We screened the presence of class 1 and 2 SPATEs among Shigellaspp. (Table 5). Moreover, among 36S. flexneri isolates, 12 (33.33%) harbored only class 1 and 24 (66.66%) harbored both of class 1 and 2 SPATE genes while any strain did not harbor only class 2 SPATEs. On the other hand, of 33 S. sonnei isolates, 11 (33.33%) harbored only class 1, 2 (6.06%) harbored only class 2 and 19 (57.57%) harbored both of class 1 and 2 SPATE genes, while only one S. sonnei strain harbored neither of class 1 nor class 2 SPATEs. Also, of five S. boydii strains, only one strain harbored the sigA gene, one harbored the sepA gene and one harbored both the sigA and sepA genes.

Table 5 Distribution of the SPATE genes in Shigella isolates

Of 36 S. flexneri isolates, the genes encoding pet, sat, sigA, sepA and pic were detected among 7 (19.44%), 27 (75%), 25 (69.44%), 13 (36.11%) and 14 (38.88%) isolates, respectively. Also, of 33 S. sonnei isolates, the genes encoding pet, sat, sigA, sepA and pic were detected among as well as 13 (39.39%), 8 (24.24%), 17 (51.51%), 14 ( 42.42%) and 12 (36.36%), respectively.

Genetic diversity of S. flexneri and S. sonnei isolates

In our study, 36 S. flexneri isolates were categorized into 7 clone types and 8 single types using ERIC-PCR (Figure 1A). Also, 33 S. sonnei isolates were clustered into 10 clone types and 3 single types (Figure 1B). According to the results demonstrated in Figure 1 and Table 5, either S. flexneri or S. sonnei isolates belonging to a same clone type had similar SPATE genes profile.

Figure 1 Dendrograms of 36 S. flexneri isolates (A) and 33 S. sonnei (B) isolates by ERIC-PCR fingerprinting.Abbreviations: SF, S. flexneri; SN, S. sonnei; CT, clonal type; ST, single type; A, Abuzar Hospital; B, Golestan Hospital.

Discussion

The local epidemiology of Shigellaspp. is changing over time.17 In our study, the prevalence rate of Shigellaspp. in diarrheal infection was 2.27% and S. flexneri was recognized as the dominant species. In consistent with our results, in a previous study in our region by Jomezadeh et al18 during June 2011–May 2013, S. flexneri was the most common Shigellaspp. among the pediatric age group. However, the frequency rate of Shigellaspp. in their study was higher than our study (5.1% vs 2.27%) that may reflect the increasing hygiene levels in our region than that reported by Jomezadeh et al. Nevertheless, the frequency rate of Shigellaspp. in our study was higher than those reported in other reports,19,20 but was comparable to a previous study in Iran.17

According to data obtained from most researches conducted in Iran, S. flexneri was diagnosed as the main agent of shigellosis17,18,21,22 whereas in a few studies, S. sonnei has been found as the dominant species.4,23 In our study, the frequency of S. flexneri (36 isolates) was relatively similar to S. sonnei (33 isolates), indicating that S. flexneri may be replaced locally with S. sonnei. We also found a few S. boydii isolates which was in accordance with some other studies conducted in Iran, 4,17,18,20,21however, in the research conducted by Mashoof et al in Tabriz,24 S. sonnei had the lowest frequency. S. boydii was first detected in India and is still relatively prevalent in Indian subcontinent.25 However, many researchers in other regions of the world have reported the lower frequencies of S. boydii than India subcontinent.2630

In this study, most isolates were resistant to TMP-SXT and tetracycline (more than 67%) that are in agreement with other studies reported in Iran and some other countries.17,18,21,25,31 In our study, S. fexneri isolates were more resistant to TMP-SXT than S. sonnei (88.9% vs 63.6%; p>0.05). TMP-SXT and tetracycline were previously used as two first-line antibiotics for the treatment of bacterial diarrheas such as shigellosis.32 However, because of the increasing prevalence of tetracycline or TMP-SXT-resistant Shigella strains, the use of these antibiotics is only limited to some regions where the resistance rates still are low.30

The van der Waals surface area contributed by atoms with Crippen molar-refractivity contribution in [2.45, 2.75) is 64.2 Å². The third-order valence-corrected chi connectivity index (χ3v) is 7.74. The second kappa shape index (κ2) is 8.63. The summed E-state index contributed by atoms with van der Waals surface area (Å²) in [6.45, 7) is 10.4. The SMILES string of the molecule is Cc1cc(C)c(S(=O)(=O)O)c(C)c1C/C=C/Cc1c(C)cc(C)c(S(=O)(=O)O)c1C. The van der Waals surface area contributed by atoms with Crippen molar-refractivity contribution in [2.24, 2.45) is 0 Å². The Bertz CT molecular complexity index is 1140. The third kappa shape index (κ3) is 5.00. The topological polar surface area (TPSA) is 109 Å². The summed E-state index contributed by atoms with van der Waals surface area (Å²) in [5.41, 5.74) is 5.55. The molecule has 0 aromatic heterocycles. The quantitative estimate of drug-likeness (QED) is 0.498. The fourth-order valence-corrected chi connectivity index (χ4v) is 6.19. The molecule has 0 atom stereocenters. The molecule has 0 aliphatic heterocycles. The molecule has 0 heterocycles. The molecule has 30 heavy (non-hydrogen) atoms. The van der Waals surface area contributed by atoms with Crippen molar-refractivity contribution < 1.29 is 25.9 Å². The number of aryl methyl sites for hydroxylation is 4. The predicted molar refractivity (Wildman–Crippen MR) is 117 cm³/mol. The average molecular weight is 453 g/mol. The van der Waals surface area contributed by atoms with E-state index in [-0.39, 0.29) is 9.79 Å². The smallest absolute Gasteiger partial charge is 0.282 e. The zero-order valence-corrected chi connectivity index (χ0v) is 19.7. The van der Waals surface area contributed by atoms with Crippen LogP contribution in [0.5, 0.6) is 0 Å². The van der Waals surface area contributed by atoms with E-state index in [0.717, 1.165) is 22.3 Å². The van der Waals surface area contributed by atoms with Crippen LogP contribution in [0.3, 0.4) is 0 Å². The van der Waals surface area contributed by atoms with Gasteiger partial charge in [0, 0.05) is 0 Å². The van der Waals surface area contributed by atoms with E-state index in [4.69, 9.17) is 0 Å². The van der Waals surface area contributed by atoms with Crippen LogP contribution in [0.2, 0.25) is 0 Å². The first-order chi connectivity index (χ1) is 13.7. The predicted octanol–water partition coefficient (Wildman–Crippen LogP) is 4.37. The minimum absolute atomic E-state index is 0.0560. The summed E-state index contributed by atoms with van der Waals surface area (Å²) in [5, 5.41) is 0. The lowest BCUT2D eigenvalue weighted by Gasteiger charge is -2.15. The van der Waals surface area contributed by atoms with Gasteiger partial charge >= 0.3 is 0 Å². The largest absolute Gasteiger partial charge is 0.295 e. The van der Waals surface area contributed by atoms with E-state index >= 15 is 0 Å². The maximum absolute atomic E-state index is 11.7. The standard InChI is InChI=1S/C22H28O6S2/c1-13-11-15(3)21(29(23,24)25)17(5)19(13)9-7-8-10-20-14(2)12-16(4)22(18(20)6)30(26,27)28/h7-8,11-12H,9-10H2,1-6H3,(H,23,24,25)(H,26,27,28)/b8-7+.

In this study, the resistance to gentamicin and amikacin was much low, as reported in other studies by Orrett et al30 in Trinidad and Peirano et al33 in Brazil. Overall, Shigellaspp. isolates are usually susceptible to aminoglycoside agents in vitro, but these agents are ineffective in vivo,14,34 hence do not recommend for shigellosis treatment.

The results of our study implied that the resistance rate to ciprofloxacin was much low. In contrast to our results, Jomezadeh et al,18 Hosseini Naveh et al,21 Özmert et al35 and Ghosh et al25 documented a relatively high prevalence of resistance to ciprofloxacin and nalidixic acid among Shigella isolates. It is suggested that the cross-resistance to nalidixic acid or/and the excessive use of these antibiotics may have been contributed to the high prevalence of fluoroquinolone-resistant isolates.34

The SPATE genes as an expanding family of secreted autotransporters in GN bacteria have various functions such as protease or mucinase that directly or indirectly can be toxic for the intestine cells.36 There is limited available information on the distribution of the SPATE genes in Shigella isolates, so that more research is needed to fully understand the distribution of these genes among Shigellaspp. isolates. In this current study, the distribution of five SPATE genes was determined by PCR. According to our data, most S. flexneri and S. sonnei isolates harbored two or more than two SPATE genes, as described in other studies by Hosseini Naveh et al37 and Boisen et al10 Moreover, Hosseini Naveh et al37 in Iran showed that 11 of 31 S. flexneri isolates and 6 of 7 S.boydii isolates were positive for four SPATE genes. According to the evidences obtained from the study of Boisen et al,10 the numbers of SPATE genes in the bacterial pathogens had the direct relationship with the virulence of the organisms and subsequently the severity of tissue damages. Also, these researchers showed that Shigella isolates commonly had encoded more than one SPATE gene rather than diarrheal E. coli pathotypes (EAEC, EIAC, ETEC, DAEC and EPEC), therefore, clinically, Shigellaspp. are more virulent than E. Coli pathotypes.10